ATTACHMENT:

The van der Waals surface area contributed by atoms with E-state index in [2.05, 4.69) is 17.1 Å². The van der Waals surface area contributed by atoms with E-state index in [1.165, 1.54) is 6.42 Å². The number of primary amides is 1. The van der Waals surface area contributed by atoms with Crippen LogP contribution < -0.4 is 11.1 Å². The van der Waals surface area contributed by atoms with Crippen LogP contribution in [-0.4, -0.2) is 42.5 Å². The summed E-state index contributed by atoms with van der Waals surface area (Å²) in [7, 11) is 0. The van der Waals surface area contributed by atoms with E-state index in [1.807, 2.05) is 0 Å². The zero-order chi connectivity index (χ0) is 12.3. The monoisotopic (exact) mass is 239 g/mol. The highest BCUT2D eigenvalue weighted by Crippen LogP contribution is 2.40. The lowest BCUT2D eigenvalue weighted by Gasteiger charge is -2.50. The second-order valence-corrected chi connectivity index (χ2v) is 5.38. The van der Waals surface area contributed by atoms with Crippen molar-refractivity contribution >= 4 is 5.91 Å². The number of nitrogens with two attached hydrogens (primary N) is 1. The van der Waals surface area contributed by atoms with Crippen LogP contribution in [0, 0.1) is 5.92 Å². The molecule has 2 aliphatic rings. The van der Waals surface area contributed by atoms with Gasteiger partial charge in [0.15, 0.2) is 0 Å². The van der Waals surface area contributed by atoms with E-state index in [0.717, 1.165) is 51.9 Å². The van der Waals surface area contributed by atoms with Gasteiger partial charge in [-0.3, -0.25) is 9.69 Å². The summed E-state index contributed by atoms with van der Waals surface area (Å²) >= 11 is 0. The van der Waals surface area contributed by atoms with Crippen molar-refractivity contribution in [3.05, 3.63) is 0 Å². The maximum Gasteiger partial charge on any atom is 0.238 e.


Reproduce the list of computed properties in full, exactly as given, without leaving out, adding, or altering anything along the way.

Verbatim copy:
The van der Waals surface area contributed by atoms with E-state index in [2.05, 4.69) is 17.1 Å². The van der Waals surface area contributed by atoms with E-state index in [1.165, 1.54) is 6.42 Å². The number of primary amides is 1. The van der Waals surface area contributed by atoms with Crippen LogP contribution < -0.4 is 11.1 Å². The van der Waals surface area contributed by atoms with Crippen LogP contribution in [-0.4, -0.2) is 42.5 Å². The summed E-state index contributed by atoms with van der Waals surface area (Å²) in [7, 11) is 0. The van der Waals surface area contributed by atoms with E-state index in [1.807, 2.05) is 0 Å². The zero-order chi connectivity index (χ0) is 12.3. The monoisotopic (exact) mass is 239 g/mol. The highest BCUT2D eigenvalue weighted by Crippen LogP contribution is 2.40. The lowest BCUT2D eigenvalue weighted by Gasteiger charge is -2.50. The second-order valence-corrected chi connectivity index (χ2v) is 5.38. The van der Waals surface area contributed by atoms with Crippen molar-refractivity contribution >= 4 is 5.91 Å². The number of nitrogens with two attached hydrogens (primary N) is 1. The van der Waals surface area contributed by atoms with Crippen LogP contribution in [0, 0.1) is 5.92 Å². The molecule has 2 aliphatic rings. The van der Waals surface area contributed by atoms with Gasteiger partial charge in [0.15, 0.2) is 0 Å². The van der Waals surface area contributed by atoms with E-state index in [0.717, 1.165) is 51.9 Å². The van der Waals surface area contributed by atoms with Gasteiger partial charge in [-0.3, -0.25) is 9.69 Å². The summed E-state index contributed by atoms with van der Waals surface area (Å²) >= 11 is 0. The van der Waals surface area contributed by atoms with Crippen molar-refractivity contribution in [3.05, 3.63) is 0 Å². The maximum Gasteiger partial charge on any atom is 0.238 e.